Kids don’t know no grammar

Less than 10 percent of Robert Archer’s 10th graders know grammar:

What’s a noun? How about a verb? Can you tell the difference between a complete sentence, a fragment, and a run-on? Can you make sure your subject and verb agree?

A 14-year veteran teacher in Spokane, Archer doesn’t blame middle-school teachers. He blames curriculum developers for “imbedding” grammar in the curriculum.

. . .  in my experience, the term “imbedded” is nothing more than educationalese for “not ever specifically taught.” Somehow, this grammar-is-imbedded movement is supposed to help students naturally take in what proper grammar is (i.e., grammar by osmosis). It’s very much a hyper-constructivist approach to education; the students are supposed to “discover” proper grammar on their own as they read good pieces. Then, somehow and some way, they are to emulate these proper mechanical structures in their own writing.

. . . Allow me a moment to let curriculum developers in on an English-teacher trade secret: It ain’t working! When I’m hoping for nothing more than 3-4 grammatically correct sentences being strung together at a time as the sign of a “good” paper, then my expectations have dropped far, far too low.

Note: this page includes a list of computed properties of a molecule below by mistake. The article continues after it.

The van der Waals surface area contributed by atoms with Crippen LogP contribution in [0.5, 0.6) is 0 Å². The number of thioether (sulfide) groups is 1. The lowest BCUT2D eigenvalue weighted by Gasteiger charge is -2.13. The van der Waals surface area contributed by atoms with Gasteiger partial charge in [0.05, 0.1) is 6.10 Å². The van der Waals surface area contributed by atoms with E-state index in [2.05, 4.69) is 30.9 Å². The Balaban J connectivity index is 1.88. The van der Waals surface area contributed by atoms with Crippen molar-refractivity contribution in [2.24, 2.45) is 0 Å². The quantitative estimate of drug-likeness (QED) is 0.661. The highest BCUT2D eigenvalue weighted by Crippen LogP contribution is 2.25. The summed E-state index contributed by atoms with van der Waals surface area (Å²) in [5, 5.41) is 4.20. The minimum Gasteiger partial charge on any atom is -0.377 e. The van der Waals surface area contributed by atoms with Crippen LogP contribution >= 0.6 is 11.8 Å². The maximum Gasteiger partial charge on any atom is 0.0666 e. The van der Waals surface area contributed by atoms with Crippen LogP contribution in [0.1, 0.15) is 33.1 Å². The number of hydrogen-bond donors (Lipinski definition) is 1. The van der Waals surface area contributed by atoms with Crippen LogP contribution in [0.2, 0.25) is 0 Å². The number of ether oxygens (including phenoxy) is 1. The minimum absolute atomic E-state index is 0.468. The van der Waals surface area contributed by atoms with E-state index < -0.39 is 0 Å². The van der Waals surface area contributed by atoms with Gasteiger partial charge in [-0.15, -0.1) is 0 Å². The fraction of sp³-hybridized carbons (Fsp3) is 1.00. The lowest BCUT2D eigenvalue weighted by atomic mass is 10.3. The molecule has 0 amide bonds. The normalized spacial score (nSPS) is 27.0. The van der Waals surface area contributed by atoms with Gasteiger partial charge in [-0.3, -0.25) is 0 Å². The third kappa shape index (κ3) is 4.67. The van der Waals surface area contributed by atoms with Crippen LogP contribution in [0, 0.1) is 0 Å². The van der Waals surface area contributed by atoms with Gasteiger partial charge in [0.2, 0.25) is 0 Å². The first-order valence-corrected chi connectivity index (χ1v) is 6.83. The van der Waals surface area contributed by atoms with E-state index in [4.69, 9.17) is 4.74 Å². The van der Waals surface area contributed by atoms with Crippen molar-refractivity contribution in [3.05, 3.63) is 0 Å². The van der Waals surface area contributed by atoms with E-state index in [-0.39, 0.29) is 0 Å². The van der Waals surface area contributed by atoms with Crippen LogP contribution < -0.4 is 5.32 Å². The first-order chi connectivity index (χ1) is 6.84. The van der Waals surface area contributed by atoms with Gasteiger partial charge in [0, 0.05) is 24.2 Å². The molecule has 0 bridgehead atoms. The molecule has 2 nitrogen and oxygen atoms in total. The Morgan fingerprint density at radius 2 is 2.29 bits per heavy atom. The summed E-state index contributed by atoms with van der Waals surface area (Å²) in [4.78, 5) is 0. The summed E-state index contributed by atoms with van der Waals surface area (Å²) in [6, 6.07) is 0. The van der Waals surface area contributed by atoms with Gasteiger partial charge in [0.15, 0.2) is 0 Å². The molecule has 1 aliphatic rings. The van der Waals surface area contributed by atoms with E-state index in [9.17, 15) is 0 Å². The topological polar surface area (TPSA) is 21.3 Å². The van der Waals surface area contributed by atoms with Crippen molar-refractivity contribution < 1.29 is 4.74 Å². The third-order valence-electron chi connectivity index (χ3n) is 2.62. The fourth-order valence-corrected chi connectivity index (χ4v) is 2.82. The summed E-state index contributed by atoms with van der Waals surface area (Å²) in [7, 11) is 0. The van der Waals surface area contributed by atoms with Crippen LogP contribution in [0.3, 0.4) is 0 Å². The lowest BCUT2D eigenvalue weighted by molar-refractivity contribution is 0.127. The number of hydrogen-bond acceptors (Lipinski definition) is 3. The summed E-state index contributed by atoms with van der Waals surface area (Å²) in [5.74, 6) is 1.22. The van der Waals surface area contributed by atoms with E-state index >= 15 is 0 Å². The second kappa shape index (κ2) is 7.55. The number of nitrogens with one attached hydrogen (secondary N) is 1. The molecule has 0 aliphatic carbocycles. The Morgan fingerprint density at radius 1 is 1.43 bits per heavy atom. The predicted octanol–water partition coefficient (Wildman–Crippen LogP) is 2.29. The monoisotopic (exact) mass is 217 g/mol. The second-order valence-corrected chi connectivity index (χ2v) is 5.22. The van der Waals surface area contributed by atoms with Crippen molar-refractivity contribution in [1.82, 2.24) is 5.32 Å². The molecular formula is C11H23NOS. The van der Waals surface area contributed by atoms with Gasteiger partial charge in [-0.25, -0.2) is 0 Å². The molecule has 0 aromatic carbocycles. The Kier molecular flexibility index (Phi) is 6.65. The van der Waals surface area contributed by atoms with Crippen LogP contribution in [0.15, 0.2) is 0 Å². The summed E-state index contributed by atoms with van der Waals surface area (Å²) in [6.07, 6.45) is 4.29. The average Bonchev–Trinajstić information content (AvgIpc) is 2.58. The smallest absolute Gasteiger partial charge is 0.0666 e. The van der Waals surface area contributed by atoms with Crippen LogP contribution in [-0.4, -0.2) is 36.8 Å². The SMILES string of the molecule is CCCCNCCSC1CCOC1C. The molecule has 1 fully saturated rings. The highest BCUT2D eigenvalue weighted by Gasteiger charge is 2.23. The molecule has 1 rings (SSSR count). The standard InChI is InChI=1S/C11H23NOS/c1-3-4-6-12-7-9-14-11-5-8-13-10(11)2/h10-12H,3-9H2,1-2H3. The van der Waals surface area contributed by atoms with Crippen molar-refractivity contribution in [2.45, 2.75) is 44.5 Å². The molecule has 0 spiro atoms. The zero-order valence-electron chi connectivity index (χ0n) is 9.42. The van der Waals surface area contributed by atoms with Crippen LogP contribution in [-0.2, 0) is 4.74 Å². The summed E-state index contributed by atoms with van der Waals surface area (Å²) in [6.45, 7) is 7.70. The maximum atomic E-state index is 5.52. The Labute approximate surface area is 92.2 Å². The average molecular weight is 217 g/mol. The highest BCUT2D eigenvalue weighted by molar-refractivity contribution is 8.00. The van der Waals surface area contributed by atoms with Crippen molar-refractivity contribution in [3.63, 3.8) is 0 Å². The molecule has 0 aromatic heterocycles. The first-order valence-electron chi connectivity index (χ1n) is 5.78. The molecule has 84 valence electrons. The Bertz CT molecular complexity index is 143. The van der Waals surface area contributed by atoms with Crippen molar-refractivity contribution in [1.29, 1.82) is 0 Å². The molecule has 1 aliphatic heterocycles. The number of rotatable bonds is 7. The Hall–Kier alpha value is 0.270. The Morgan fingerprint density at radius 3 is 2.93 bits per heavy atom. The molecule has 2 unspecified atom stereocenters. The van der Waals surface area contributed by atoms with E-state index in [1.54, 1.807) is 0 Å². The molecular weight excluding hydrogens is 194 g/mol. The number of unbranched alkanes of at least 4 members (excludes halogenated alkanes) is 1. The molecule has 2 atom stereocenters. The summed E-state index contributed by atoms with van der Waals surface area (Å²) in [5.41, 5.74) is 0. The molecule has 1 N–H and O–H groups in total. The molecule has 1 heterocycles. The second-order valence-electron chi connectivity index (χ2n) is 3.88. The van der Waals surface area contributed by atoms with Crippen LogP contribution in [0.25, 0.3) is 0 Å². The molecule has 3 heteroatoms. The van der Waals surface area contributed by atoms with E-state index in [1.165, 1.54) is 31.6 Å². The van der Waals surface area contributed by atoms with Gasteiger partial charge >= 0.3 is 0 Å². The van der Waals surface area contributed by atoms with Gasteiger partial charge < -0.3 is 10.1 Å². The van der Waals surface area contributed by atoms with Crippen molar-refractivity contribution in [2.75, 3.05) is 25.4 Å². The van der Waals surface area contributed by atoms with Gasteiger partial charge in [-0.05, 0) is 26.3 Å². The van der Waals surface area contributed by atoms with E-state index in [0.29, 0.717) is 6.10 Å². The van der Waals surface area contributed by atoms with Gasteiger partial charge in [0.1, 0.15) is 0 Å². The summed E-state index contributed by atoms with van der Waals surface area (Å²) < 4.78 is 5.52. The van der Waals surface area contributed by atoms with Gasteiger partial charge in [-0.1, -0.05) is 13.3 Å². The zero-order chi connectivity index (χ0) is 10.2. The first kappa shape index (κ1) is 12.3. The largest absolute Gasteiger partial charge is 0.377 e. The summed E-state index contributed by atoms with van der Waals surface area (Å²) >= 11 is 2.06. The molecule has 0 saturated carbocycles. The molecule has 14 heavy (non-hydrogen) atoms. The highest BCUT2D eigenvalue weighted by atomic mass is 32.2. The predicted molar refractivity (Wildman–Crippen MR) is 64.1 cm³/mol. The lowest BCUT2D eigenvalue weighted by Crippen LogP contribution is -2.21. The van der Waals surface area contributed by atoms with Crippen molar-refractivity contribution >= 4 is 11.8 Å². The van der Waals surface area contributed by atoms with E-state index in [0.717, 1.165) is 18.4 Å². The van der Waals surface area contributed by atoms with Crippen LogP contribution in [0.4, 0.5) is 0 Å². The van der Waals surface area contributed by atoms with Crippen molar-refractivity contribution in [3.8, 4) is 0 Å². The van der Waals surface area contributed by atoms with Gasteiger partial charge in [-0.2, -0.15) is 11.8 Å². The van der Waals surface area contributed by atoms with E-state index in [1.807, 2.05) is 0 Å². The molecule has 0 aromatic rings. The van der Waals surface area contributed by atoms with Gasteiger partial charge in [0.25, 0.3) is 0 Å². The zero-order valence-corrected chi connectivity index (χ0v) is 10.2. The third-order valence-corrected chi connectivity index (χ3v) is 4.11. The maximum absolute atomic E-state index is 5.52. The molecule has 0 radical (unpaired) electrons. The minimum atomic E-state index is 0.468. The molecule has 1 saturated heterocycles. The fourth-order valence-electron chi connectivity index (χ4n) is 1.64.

Preach it and teach it, writes Robert Pondiscio on Core Knowledge Blog.

On Back to School Night, my daughter’s eighth-grade English teacher told parents she was going to go off curriculum for two weeks to teach grammar and punctuation. She got a standing ovation.

About Joanne

Comments

  1. <<<She got a standing ovation.

    That's all well and good. But what are her value-added scores?

  2. My son’s 11TH GRADE HONORS ENGLISH CLASS teacher spent the first few weeks of the school year reviewing, I mean teaching, basic grammar. I’m pretty sure it was an attempt to help them with the SAT.

  3. Diagramming sentences is the single most useful tool I was ever taught. I think that learning that structure helped me become a good writer.

  4. What makes me crazy is that the kids do not retain this information even when it is explicitly taught. I have taught grammar to middle school kids in my Study Strategies class as an elective; most have problems identifying nouns and verbs (and the class ranges from SPED to TAG). Then the Language Arts teacher also teaches grammar explicitly…and they still don’t recall it! When I was working with sped kids in 5th grade, the 5th grade explicitly taught grammar.